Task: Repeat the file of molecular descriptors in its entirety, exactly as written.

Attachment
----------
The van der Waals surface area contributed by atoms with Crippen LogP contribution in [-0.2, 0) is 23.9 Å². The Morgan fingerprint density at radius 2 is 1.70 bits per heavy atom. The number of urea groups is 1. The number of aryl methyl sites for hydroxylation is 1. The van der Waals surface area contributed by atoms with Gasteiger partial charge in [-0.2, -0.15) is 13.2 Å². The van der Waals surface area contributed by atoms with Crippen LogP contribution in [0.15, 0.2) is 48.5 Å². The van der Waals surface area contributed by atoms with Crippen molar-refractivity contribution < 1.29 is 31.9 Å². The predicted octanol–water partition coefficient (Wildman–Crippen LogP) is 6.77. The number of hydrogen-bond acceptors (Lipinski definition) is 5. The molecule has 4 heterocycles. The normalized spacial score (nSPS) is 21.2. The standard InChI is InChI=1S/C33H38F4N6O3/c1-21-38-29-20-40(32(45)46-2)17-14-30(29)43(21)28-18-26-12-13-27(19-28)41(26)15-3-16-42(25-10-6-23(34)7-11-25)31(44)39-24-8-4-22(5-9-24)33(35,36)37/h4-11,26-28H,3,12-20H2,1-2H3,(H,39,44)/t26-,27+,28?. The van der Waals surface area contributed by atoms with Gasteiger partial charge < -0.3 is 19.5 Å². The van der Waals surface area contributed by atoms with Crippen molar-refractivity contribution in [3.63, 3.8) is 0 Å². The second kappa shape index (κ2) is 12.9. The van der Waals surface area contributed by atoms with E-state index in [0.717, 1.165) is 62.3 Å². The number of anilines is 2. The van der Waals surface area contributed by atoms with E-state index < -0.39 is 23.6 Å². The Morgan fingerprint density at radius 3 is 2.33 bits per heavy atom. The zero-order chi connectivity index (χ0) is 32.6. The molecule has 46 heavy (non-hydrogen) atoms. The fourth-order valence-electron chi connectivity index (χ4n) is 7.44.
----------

The van der Waals surface area contributed by atoms with Crippen LogP contribution in [-0.2, 0) is 23.9 Å². The Morgan fingerprint density at radius 2 is 1.70 bits per heavy atom. The number of urea groups is 1. The number of aryl methyl sites for hydroxylation is 1. The van der Waals surface area contributed by atoms with Gasteiger partial charge in [-0.2, -0.15) is 13.2 Å². The van der Waals surface area contributed by atoms with Crippen LogP contribution in [0.15, 0.2) is 48.5 Å². The van der Waals surface area contributed by atoms with Crippen molar-refractivity contribution < 1.29 is 31.9 Å². The predicted octanol–water partition coefficient (Wildman–Crippen LogP) is 6.77. The number of hydrogen-bond acceptors (Lipinski definition) is 5. The molecule has 4 heterocycles. The normalized spacial score (nSPS) is 21.2. The standard InChI is InChI=1S/C33H38F4N6O3/c1-21-38-29-20-40(32(45)46-2)17-14-30(29)43(21)28-18-26-12-13-27(19-28)41(26)15-3-16-42(25-10-6-23(34)7-11-25)31(44)39-24-8-4-22(5-9-24)33(35,36)37/h4-11,26-28H,3,12-20H2,1-2H3,(H,39,44)/t26-,27+,28?. The van der Waals surface area contributed by atoms with Gasteiger partial charge < -0.3 is 19.5 Å². The van der Waals surface area contributed by atoms with Crippen molar-refractivity contribution in [3.63, 3.8) is 0 Å². The second kappa shape index (κ2) is 12.9. The van der Waals surface area contributed by atoms with E-state index in [0.717, 1.165) is 62.3 Å². The number of anilines is 2. The van der Waals surface area contributed by atoms with E-state index < -0.39 is 23.6 Å². The Morgan fingerprint density at radius 3 is 2.33 bits per heavy atom. The zero-order chi connectivity index (χ0) is 32.6. The molecule has 46 heavy (non-hydrogen) atoms. The fourth-order valence-electron chi connectivity index (χ4n) is 7.44.